Page intends to use the skills she gains at Harris to improve her nonprofit’s ability to provide tuition assistance to West African girls through cashew nut sales.
Headshot of Candy Page
Candy Page

Candy Page says her study abroad experience in Dakar, Senegal and Banjul, The Gambia changed her life. “I saw young girls sitting outside the US Embassy every day selling cashews. They were too young for ‘real’ work, so their families sent them out to sell cashews. I thought to myself, ‘Why aren’t these girls in school?’ As I learned more, I vowed to help these girls attend school. Having grown up in rural Oklahoma, education was one of the most important things in my life as a child,” Page said. “I understood those girls on a deep level. I had to step in.”

Page helped pay a few of the girls’ school fees but wanted to do something on a larger scale. She approached members of her church in Oklahoma and gathered donations for girls in Senegal and The Gambia. Page continued this work for several years, but said funding based purely on donations was not reliable enough to guarantee continuous educational access for all the girls. “I wanted to find a way to sustain donations so that the girls would know they would have funds each year.”

That is when Page founded Nuts About Education (NAE), Inc., which sells cashew products in the United States and uses the proceeds to fund quality education for girls in Senegal and The Gambia. The cashew products are currently sold in Whole Foods, Harris Teeter, and Giant Food Stores.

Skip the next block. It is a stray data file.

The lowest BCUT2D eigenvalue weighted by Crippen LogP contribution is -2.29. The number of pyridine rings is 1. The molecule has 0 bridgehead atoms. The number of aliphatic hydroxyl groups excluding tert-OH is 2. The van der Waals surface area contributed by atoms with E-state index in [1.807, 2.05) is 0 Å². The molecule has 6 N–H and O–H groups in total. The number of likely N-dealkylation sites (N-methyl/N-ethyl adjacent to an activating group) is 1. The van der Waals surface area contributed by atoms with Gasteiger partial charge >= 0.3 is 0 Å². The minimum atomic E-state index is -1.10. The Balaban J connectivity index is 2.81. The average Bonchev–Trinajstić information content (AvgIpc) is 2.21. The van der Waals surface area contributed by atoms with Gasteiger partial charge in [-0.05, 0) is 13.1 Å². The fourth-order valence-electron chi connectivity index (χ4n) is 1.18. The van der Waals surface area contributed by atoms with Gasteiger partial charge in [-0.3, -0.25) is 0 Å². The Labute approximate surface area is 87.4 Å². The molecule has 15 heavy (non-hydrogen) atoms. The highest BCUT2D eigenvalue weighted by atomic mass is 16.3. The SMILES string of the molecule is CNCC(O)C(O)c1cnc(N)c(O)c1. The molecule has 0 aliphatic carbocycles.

“African girls need education access,” Page said. “This is a critical element of Africa’s future.”

At first, Page ran NAE as a part-time job. She was a data analyst and economist at the Federal Aviation Administration and then worked at the Department of Veterans Affairs. But in 2019, she decided to work on NAE full time. “I embraced my passion. This is what I want to do for life. And I thought, ‘Now is the time.’”

While managing NAE, Page continually ran into policy issues that impacted the company and its goal of educating girls in Senegal and The Gambia. ”I did not have a policy background, which I needed to fully achieve NAE’s mission,” she said. As she evaluated graduate policy programs, she felt most programs were missing something.

“But when I looked at Harris, I thought, ‘There’s a university that understands what I’m talking about. They have the right frame of thinking about international development.’”

Page enrolled in the one-year Harris MA program. “I’m excited to learn from professors and students and brainstorm solutions to the challenges I am encountering. I need an incubator to teach me how to push my ideas forward because I haven’t scratched the surface of what NAE can do,” she said.

After Harris, Page will continue to run NAE. The company has carefully developed relationships with farming cooperatives in West Africa and plans to build processing plants to create jobs for parents so the parents do not have to rely on outside aid to pay for their children’s education. She hopes that educating girls will have ripple effects far into the future.

“Education is a powerful tool and I hope my project will have a significant impact on African women specifically and Africa in general. As a Black woman, I couldn’t be more proud.”